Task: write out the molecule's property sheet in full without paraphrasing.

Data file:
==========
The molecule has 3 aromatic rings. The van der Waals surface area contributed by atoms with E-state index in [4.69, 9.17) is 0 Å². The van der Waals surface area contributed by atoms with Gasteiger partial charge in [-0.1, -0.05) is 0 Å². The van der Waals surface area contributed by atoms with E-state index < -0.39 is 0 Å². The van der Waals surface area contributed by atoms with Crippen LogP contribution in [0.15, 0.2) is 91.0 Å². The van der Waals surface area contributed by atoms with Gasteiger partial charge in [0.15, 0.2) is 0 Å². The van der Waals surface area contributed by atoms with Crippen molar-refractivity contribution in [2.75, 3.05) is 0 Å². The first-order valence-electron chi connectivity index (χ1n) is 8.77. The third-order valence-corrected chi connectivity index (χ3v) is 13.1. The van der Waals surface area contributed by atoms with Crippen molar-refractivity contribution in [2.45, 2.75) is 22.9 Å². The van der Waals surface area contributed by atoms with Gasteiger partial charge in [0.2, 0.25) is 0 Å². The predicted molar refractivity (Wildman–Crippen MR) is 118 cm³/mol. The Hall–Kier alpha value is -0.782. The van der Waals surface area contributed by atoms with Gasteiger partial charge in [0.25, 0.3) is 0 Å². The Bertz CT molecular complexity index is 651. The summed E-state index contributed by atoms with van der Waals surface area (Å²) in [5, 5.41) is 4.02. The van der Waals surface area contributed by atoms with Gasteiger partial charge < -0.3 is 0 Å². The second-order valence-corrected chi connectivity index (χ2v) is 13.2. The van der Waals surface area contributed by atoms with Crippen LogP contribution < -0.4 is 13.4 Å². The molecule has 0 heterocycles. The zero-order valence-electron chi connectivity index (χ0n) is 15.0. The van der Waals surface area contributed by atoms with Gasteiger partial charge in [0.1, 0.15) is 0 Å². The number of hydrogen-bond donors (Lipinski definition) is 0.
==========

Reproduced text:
The molecule has 3 aromatic rings. The van der Waals surface area contributed by atoms with E-state index in [4.69, 9.17) is 0 Å². The van der Waals surface area contributed by atoms with Gasteiger partial charge in [-0.1, -0.05) is 0 Å². The van der Waals surface area contributed by atoms with E-state index < -0.39 is 0 Å². The van der Waals surface area contributed by atoms with Crippen LogP contribution in [0.15, 0.2) is 91.0 Å². The van der Waals surface area contributed by atoms with Gasteiger partial charge in [0.15, 0.2) is 0 Å². The van der Waals surface area contributed by atoms with Crippen molar-refractivity contribution in [2.75, 3.05) is 0 Å². The first-order valence-electron chi connectivity index (χ1n) is 8.77. The third-order valence-corrected chi connectivity index (χ3v) is 13.1. The van der Waals surface area contributed by atoms with Crippen molar-refractivity contribution in [2.45, 2.75) is 22.9 Å². The van der Waals surface area contributed by atoms with Gasteiger partial charge in [0.2, 0.25) is 0 Å². The predicted molar refractivity (Wildman–Crippen MR) is 118 cm³/mol. The Hall–Kier alpha value is -0.782. The van der Waals surface area contributed by atoms with Gasteiger partial charge in [0.25, 0.3) is 0 Å². The Bertz CT molecular complexity index is 651. The summed E-state index contributed by atoms with van der Waals surface area (Å²) in [5, 5.41) is 4.02. The van der Waals surface area contributed by atoms with Gasteiger partial charge < -0.3 is 0 Å². The second-order valence-corrected chi connectivity index (χ2v) is 13.2. The van der Waals surface area contributed by atoms with Crippen LogP contribution < -0.4 is 13.4 Å². The molecule has 0 heterocycles. The zero-order valence-electron chi connectivity index (χ0n) is 15.0. The van der Waals surface area contributed by atoms with Gasteiger partial charge in [0.1, 0.15) is 0 Å². The number of hydrogen-bond donors (Lipinski definition) is 0.